One of the great mysteries for many is the incoherence of Nigeria despite its brilliant people. To unravel this mystery we must first start with an understanding of ‘fifth column’.
Britannica’s definition is as follows: ‘fifth column, clandestine group or faction of subversive agents who attempt to undermine a nation’s solidarity by any means at their disposal‘. (see note 1)
Mola is credited with inventing the concept of ‘fifth column’ during the Spanish Civil War. see note 2: ‘In October 1936, Mola launched a drive on Madrid with four columns of soldiers. He publically announced that a “fifth column” of Nationalists inside Madrid would help him take the city. ‘ Though the attack failed the phrase entered common usage.
Fifth column differs from open compradors such as Quisling.
Quislings are less dangerous because they are openly subservient to another power. Fifth columnists pretend to be loyal to the people, to the nation.
Quisling was a puppet proposed ruler of Norway for the Nazis during WW2.
Who are meant by the ‘Lagos Elite’? This will become apparent as we examine further. But for clarity’s sake we refer not to a standard body of persons but to what has become a cultural norm that spreads further than to the original members of the pre-Independence group who would strictly qualify as ‘Lagos Elite’.
The Lagos elite– where do they come from?
Patrick Cole did his PhD at Cambridge University on this topic, later published as ‘Modern and Traditional Elites in the politics of Lagos’.(note 3)
The answer is quite simple: the Lagos elite came from a mix of descendants of pre-abolition slave traders, Saro (ex Sierra leone freed slaves) and Brazilian ‘returnees’ all of whom worked with the British, Portuguese and Dutch. Later they accommodated the British colonial authorities. Lagos itself is named after a place in Algarve, Portugal. At the turn of the 20th century 10% of Lagos were Brazilian returnees (see note 4). The Independence leaders generally came from elsewhere. During the transition to independence, Britain made sure that many of these ‘emigre’ people inherited the most important administrative positions. It is not always remembered that the Lagos elite were not colonial subjects like the vast majority of Nigerians but full British citizens! This created an enormous legal and psychic gulf between them and the ‘natives’. Being full British citizens they had no incentive to seek Independence.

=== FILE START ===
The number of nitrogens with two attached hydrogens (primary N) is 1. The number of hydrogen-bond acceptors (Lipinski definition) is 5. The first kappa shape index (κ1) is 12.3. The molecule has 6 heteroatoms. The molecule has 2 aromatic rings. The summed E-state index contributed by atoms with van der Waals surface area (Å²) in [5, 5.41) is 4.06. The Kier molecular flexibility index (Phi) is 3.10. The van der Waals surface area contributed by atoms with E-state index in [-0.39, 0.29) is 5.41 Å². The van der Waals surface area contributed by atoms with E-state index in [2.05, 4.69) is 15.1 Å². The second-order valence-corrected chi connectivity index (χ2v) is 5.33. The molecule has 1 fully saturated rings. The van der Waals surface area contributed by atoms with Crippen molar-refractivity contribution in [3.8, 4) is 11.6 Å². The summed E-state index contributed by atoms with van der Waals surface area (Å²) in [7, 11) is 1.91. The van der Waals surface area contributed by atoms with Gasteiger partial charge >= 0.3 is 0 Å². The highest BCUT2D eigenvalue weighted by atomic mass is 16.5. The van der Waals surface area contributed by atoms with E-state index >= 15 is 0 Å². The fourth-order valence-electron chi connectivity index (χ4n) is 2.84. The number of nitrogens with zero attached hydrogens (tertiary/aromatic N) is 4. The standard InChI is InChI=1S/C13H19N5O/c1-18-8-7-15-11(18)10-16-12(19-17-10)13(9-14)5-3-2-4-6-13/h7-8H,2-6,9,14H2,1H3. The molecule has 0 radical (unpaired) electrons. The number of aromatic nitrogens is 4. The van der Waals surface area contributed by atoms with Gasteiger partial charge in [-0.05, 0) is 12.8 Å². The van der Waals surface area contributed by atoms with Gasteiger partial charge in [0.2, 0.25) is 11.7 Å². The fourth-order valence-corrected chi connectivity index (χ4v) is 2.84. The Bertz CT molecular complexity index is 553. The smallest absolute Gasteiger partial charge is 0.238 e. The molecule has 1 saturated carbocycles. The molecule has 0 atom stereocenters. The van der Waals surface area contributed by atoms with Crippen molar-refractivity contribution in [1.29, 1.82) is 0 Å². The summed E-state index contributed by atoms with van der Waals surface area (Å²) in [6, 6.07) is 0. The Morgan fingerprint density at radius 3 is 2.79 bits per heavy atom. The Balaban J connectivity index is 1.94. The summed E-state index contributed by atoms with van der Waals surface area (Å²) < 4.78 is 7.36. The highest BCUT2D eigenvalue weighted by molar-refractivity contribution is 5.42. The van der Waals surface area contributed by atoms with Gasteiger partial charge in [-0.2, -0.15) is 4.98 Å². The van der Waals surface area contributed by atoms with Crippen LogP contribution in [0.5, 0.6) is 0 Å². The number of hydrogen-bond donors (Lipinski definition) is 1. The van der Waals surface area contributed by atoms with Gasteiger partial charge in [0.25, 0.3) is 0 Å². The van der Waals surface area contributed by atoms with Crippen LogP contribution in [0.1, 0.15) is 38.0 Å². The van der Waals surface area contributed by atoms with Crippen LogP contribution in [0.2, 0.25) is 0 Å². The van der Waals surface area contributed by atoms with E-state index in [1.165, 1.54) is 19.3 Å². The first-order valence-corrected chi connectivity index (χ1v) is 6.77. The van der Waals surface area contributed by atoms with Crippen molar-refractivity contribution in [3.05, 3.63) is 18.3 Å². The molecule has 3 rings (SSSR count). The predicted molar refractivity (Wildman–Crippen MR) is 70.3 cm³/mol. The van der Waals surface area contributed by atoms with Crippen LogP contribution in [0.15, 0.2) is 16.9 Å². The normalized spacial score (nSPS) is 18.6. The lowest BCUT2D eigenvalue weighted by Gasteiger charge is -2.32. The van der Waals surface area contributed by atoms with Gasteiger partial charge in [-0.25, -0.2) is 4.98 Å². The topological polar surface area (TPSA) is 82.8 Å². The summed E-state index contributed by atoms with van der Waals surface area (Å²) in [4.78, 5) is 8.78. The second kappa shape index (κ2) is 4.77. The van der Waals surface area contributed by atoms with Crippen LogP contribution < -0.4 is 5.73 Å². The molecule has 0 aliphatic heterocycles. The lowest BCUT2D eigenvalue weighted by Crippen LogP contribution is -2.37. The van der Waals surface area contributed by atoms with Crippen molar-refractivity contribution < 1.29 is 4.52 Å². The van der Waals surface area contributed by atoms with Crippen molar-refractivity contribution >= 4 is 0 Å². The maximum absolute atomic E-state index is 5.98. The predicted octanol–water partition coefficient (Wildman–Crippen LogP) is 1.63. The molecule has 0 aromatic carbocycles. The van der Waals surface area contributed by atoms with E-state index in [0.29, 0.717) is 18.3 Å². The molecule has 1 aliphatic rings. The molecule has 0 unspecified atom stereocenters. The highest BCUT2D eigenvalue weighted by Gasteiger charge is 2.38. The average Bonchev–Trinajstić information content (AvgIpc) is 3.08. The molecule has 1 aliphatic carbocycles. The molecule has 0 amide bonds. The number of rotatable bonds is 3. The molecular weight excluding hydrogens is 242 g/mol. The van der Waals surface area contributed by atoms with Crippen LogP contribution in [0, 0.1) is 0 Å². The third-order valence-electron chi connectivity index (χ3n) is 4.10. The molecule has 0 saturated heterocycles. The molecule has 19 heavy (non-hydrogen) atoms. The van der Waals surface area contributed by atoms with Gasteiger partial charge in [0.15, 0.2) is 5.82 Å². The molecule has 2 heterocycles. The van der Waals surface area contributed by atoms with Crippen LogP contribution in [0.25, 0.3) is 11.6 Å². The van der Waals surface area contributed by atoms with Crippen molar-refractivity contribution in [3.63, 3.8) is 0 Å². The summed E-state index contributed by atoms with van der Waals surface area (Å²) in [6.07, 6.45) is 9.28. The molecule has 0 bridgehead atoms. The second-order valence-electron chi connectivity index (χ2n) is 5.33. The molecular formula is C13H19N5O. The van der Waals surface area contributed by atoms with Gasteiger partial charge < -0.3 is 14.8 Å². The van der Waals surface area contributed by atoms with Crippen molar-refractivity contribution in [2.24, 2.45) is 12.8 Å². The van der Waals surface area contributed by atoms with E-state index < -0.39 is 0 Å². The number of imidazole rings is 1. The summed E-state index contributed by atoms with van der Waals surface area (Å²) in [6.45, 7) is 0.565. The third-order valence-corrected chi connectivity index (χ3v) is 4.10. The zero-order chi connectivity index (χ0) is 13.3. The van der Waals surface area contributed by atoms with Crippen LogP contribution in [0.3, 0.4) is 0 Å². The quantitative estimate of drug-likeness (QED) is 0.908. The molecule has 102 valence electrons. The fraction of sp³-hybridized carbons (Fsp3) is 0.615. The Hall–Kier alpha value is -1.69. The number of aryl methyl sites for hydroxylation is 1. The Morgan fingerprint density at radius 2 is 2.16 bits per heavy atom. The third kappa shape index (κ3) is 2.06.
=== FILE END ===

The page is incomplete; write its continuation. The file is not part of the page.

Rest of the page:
I recall being told by these people or their descendants that ‘Britain is our friend’. They valued Oxbridge education and the status of working with/for overseas companies and had contempt for Nigerian enterprises. They had no wish to create a competitor to Oxbridge i.e. a Nigerian elite alternative to Oxbridge. They managed to hoodwink most of Nigeria by telling them we are the people who brought you independence. They suggested that they ‘had a quiet word ‘ with the British who agreed to leave. I remember in the 60’s listening to traditional rulers in Abeokuta refer to Lagos representatives as the former slave traders! But the Lagos elite have now taken on the clothes of traditonal rulers . To what effect? During the endSARS rebellion the Governor had to send security forces to save the Oba of Lagos from the people of Lagos who were coming to lynch him. Think of that! ..The people seeking to lynch their own Oba? When I asked how he related to the local people of Lagos I learnt he treated them just as the old compradors class under British colonial rule treated the locals — with complete contempt.
I recall Ambode, when Governor of Lagos, publicly referring longingly to the times of great partnership with Britain to the British PM Theresa May. This was the era of slave trading and colonialism. Even the Brits were embarassed.